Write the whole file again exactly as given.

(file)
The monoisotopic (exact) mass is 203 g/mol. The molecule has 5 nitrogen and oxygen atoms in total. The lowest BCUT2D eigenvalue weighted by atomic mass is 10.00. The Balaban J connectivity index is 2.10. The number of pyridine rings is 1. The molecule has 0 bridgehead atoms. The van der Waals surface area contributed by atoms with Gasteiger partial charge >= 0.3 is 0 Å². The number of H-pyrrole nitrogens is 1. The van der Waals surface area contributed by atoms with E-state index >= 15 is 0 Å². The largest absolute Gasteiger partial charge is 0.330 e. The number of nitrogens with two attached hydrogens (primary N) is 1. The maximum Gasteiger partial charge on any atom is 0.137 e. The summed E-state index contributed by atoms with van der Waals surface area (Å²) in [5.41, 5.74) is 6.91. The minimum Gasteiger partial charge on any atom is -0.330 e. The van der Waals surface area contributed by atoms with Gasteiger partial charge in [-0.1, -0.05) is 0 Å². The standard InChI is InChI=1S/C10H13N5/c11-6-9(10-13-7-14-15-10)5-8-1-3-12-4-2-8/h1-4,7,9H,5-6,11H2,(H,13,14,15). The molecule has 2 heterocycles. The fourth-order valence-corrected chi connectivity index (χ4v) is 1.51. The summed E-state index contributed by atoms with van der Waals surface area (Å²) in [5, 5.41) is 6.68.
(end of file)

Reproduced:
The monoisotopic (exact) mass is 203 g/mol. The molecule has 5 nitrogen and oxygen atoms in total. The lowest BCUT2D eigenvalue weighted by atomic mass is 10.00. The Balaban J connectivity index is 2.10. The number of pyridine rings is 1. The molecule has 0 bridgehead atoms. The van der Waals surface area contributed by atoms with Gasteiger partial charge >= 0.3 is 0 Å². The number of H-pyrrole nitrogens is 1. The van der Waals surface area contributed by atoms with E-state index >= 15 is 0 Å². The largest absolute Gasteiger partial charge is 0.330 e. The number of nitrogens with two attached hydrogens (primary N) is 1. The maximum Gasteiger partial charge on any atom is 0.137 e. The summed E-state index contributed by atoms with van der Waals surface area (Å²) in [5.41, 5.74) is 6.91. The minimum Gasteiger partial charge on any atom is -0.330 e. The van der Waals surface area contributed by atoms with Gasteiger partial charge in [-0.1, -0.05) is 0 Å². The standard InChI is InChI=1S/C10H13N5/c11-6-9(10-13-7-14-15-10)5-8-1-3-12-4-2-8/h1-4,7,9H,5-6,11H2,(H,13,14,15). The molecule has 2 heterocycles. The fourth-order valence-corrected chi connectivity index (χ4v) is 1.51. The summed E-state index contributed by atoms with van der Waals surface area (Å²) in [5, 5.41) is 6.68.